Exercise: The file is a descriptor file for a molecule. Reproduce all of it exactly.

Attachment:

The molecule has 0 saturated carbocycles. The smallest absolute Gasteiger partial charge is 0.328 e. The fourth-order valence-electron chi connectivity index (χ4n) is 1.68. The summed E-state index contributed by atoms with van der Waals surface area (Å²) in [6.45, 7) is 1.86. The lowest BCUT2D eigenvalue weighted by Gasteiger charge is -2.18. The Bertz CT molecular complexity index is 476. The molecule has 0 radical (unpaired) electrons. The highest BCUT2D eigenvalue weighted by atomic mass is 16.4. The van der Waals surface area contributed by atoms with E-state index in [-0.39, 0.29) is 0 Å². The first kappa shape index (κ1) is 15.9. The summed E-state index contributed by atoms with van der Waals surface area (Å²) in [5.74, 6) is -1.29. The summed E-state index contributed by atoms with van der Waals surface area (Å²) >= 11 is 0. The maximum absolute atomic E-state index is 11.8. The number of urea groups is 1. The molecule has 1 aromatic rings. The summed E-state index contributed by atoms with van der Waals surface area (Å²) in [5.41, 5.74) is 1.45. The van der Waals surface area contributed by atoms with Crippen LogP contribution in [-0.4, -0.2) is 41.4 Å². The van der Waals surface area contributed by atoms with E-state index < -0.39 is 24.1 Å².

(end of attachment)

The molecule has 0 saturated carbocycles. The smallest absolute Gasteiger partial charge is 0.328 e. The fourth-order valence-electron chi connectivity index (χ4n) is 1.68. The summed E-state index contributed by atoms with van der Waals surface area (Å²) in [6.45, 7) is 1.86. The lowest BCUT2D eigenvalue weighted by Gasteiger charge is -2.18. The Bertz CT molecular complexity index is 476. The molecule has 0 radical (unpaired) electrons. The highest BCUT2D eigenvalue weighted by atomic mass is 16.4. The van der Waals surface area contributed by atoms with E-state index in [-0.39, 0.29) is 0 Å². The first kappa shape index (κ1) is 15.9. The summed E-state index contributed by atoms with van der Waals surface area (Å²) in [5.74, 6) is -1.29. The summed E-state index contributed by atoms with van der Waals surface area (Å²) >= 11 is 0. The maximum absolute atomic E-state index is 11.8. The number of urea groups is 1. The molecule has 1 aromatic rings. The summed E-state index contributed by atoms with van der Waals surface area (Å²) in [5.41, 5.74) is 1.45. The van der Waals surface area contributed by atoms with Crippen LogP contribution in [-0.4, -0.2) is 41.4 Å². The van der Waals surface area contributed by atoms with E-state index < -0.39 is 24.1 Å².